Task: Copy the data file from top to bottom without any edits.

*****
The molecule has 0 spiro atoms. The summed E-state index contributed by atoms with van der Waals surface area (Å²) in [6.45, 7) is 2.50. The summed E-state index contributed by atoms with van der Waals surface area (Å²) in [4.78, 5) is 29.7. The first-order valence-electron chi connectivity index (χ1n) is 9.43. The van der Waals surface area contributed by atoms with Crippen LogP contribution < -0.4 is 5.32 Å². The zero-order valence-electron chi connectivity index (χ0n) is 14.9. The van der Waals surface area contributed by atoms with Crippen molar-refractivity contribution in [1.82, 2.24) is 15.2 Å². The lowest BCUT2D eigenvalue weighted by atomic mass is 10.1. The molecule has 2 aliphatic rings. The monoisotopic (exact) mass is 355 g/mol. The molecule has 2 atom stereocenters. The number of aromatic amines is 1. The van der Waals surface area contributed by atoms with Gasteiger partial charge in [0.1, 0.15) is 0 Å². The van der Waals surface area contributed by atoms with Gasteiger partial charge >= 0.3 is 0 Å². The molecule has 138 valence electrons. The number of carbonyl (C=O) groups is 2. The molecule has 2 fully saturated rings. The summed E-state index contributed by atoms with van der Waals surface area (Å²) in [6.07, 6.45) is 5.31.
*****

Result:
The molecule has 0 spiro atoms. The summed E-state index contributed by atoms with van der Waals surface area (Å²) in [6.45, 7) is 2.50. The summed E-state index contributed by atoms with van der Waals surface area (Å²) in [4.78, 5) is 29.7. The first-order valence-electron chi connectivity index (χ1n) is 9.43. The van der Waals surface area contributed by atoms with Crippen LogP contribution < -0.4 is 5.32 Å². The zero-order valence-electron chi connectivity index (χ0n) is 14.9. The van der Waals surface area contributed by atoms with Crippen molar-refractivity contribution in [1.82, 2.24) is 15.2 Å². The lowest BCUT2D eigenvalue weighted by atomic mass is 10.1. The molecule has 2 aliphatic rings. The monoisotopic (exact) mass is 355 g/mol. The molecule has 2 atom stereocenters. The number of aromatic amines is 1. The van der Waals surface area contributed by atoms with Gasteiger partial charge in [0.1, 0.15) is 0 Å². The van der Waals surface area contributed by atoms with Gasteiger partial charge >= 0.3 is 0 Å². The molecule has 138 valence electrons. The number of carbonyl (C=O) groups is 2. The molecule has 2 fully saturated rings. The summed E-state index contributed by atoms with van der Waals surface area (Å²) in [6.07, 6.45) is 5.31.